It’s A Good Time To Dream Big

Twisted as it may be, when the economy tanks, state lotteries capitalize on people’s fear and sell more game-of-chance tickets.
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According to Ad Age, lotteries are also altering their messages to fit the times, connecting to entertainment properties and gaining traction in social media playgrounds.

Capitalizing on the country’s gas crisis, the Missouri Lottery has partnered with pump owners to offer gas discounts with the purchase of a $2 ticket.
The Tennessee Lottery partnered with Hollywood for the first time this year to tap the buzz around “Indiana Jones and the Kingdom of the Crystal Skull,” with an instant-ticket game offering a chance to win up to $100,000 or movie-themed prizes.
The Nebraska Lottery set up a page where it uploads TV spots and Flickr photos of winners, while the Iowa Lottery offers regular updates on its page such as this one: “Whoa! The Powerball jackpot was not claimed yesterday, so the prize for the Wednesday, Sept. 24 drawing is an incredible $176 million!”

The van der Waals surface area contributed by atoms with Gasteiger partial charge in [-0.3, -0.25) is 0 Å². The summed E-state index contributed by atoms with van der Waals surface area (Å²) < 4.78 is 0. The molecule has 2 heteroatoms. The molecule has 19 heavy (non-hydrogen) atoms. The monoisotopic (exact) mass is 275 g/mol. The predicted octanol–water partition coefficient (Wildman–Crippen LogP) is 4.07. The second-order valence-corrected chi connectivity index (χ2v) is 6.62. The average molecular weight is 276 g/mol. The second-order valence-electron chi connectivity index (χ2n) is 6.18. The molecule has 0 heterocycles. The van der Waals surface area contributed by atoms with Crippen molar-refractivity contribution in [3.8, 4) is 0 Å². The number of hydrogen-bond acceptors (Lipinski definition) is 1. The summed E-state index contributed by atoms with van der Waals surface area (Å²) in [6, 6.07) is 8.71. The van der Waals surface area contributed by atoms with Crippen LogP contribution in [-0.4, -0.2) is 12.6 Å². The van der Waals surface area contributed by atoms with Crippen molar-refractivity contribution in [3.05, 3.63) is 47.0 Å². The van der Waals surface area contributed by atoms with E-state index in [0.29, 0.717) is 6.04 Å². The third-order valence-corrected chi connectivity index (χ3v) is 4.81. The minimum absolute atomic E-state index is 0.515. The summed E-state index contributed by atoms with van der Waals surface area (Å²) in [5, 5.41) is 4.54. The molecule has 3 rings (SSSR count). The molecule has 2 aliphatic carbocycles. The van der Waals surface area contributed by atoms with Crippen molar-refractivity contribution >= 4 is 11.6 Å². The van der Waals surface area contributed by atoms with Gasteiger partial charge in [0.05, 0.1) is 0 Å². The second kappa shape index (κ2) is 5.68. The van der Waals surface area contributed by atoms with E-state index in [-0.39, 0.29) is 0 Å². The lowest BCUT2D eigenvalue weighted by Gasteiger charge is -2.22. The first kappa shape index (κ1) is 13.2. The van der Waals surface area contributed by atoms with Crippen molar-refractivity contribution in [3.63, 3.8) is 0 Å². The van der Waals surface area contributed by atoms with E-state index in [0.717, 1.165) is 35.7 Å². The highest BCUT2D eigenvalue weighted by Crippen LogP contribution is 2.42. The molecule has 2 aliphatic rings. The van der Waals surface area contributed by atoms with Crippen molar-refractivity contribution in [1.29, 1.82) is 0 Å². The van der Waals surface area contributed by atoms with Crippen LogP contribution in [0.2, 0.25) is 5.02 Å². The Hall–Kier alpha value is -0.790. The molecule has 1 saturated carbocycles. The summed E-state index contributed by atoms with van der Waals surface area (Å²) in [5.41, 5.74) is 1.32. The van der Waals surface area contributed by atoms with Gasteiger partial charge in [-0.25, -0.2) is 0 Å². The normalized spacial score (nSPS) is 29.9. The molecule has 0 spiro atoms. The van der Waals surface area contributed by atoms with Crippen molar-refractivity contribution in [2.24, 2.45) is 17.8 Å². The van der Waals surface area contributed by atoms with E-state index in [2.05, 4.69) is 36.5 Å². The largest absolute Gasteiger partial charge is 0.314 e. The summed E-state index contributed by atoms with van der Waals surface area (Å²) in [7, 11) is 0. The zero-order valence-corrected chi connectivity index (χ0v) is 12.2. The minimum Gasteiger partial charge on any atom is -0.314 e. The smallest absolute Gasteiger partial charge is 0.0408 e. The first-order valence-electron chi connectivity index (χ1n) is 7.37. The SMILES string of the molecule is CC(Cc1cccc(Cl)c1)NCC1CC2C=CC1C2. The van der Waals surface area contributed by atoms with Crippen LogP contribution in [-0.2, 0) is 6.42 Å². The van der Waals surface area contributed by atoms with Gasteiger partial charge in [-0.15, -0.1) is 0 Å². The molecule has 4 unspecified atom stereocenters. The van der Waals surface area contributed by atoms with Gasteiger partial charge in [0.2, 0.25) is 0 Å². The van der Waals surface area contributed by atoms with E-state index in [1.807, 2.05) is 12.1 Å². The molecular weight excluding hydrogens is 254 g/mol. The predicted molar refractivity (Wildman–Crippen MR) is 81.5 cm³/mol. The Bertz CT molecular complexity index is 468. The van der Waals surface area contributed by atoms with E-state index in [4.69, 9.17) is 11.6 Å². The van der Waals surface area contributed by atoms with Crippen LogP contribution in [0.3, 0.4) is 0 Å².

About David Burn

I wrote my first ad for a political candidate when I was 17 years old. She won her race and I felt the seductive power of advertising for the first time. After working for seven agencies in five states and freelancing for several more, I ventured out on my own in 2009. Today, as head of brand strategy and creative at Bonehook in Portland, Oregon, I'm focused on providing effective integrated marketing solutions to mid-market clients.

Comments

  1. Nice to see my state representin’ in the bottom feeder category. Go MO!

  2. You’d think “Show Me” staters would be reticent to play lotto, given their native skepticism.
    Maybe “Show Me” now means “Show Me the Money.”

  3. We’ve long since transmuted our skepticism into an unending desire for cheesy fries.

  4. “Show Me the Cheesy Fries” it is.